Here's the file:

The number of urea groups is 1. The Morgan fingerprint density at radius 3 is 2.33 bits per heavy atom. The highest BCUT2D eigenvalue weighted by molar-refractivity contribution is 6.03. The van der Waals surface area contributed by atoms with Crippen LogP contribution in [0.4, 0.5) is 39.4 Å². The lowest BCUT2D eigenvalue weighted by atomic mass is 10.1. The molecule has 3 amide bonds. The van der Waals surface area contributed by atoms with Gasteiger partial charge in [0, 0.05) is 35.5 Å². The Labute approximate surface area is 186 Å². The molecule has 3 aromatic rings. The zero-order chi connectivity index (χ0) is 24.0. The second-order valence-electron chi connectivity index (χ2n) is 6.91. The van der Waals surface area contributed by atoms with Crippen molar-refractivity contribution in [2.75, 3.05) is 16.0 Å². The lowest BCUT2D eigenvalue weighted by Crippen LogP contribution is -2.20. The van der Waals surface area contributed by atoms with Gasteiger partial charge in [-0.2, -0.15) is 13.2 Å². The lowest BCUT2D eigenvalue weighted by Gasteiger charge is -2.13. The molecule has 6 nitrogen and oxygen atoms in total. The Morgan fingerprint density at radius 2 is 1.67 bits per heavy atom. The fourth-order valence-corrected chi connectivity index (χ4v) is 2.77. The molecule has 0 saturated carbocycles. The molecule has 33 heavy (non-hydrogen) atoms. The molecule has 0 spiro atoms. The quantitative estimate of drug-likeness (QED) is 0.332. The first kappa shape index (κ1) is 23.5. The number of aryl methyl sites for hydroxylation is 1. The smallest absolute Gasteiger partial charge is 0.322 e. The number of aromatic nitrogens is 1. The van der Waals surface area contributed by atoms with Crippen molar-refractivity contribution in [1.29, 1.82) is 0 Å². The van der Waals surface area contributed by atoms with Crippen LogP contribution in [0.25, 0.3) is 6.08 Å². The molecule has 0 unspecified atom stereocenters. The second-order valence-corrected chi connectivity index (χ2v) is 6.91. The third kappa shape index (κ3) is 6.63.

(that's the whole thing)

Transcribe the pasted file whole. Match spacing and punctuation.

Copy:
The number of urea groups is 1. The Morgan fingerprint density at radius 3 is 2.33 bits per heavy atom. The highest BCUT2D eigenvalue weighted by molar-refractivity contribution is 6.03. The van der Waals surface area contributed by atoms with Crippen LogP contribution in [0.4, 0.5) is 39.4 Å². The lowest BCUT2D eigenvalue weighted by atomic mass is 10.1. The molecule has 3 amide bonds. The van der Waals surface area contributed by atoms with Gasteiger partial charge in [0, 0.05) is 35.5 Å². The Labute approximate surface area is 186 Å². The molecule has 3 aromatic rings. The zero-order chi connectivity index (χ0) is 24.0. The second-order valence-electron chi connectivity index (χ2n) is 6.91. The van der Waals surface area contributed by atoms with Crippen molar-refractivity contribution in [2.75, 3.05) is 16.0 Å². The lowest BCUT2D eigenvalue weighted by Crippen LogP contribution is -2.20. The van der Waals surface area contributed by atoms with Gasteiger partial charge in [-0.2, -0.15) is 13.2 Å². The lowest BCUT2D eigenvalue weighted by Gasteiger charge is -2.13. The molecule has 6 nitrogen and oxygen atoms in total. The Morgan fingerprint density at radius 2 is 1.67 bits per heavy atom. The fourth-order valence-corrected chi connectivity index (χ4v) is 2.77. The molecule has 0 saturated carbocycles. The molecule has 33 heavy (non-hydrogen) atoms. The molecule has 0 spiro atoms. The quantitative estimate of drug-likeness (QED) is 0.332. The first kappa shape index (κ1) is 23.5. The number of aryl methyl sites for hydroxylation is 1. The smallest absolute Gasteiger partial charge is 0.322 e. The number of aromatic nitrogens is 1. The van der Waals surface area contributed by atoms with Crippen molar-refractivity contribution in [1.29, 1.82) is 0 Å². The van der Waals surface area contributed by atoms with Crippen LogP contribution in [0.25, 0.3) is 6.08 Å². The molecule has 0 unspecified atom stereocenters. The second-order valence-corrected chi connectivity index (χ2v) is 6.91. The third kappa shape index (κ3) is 6.63.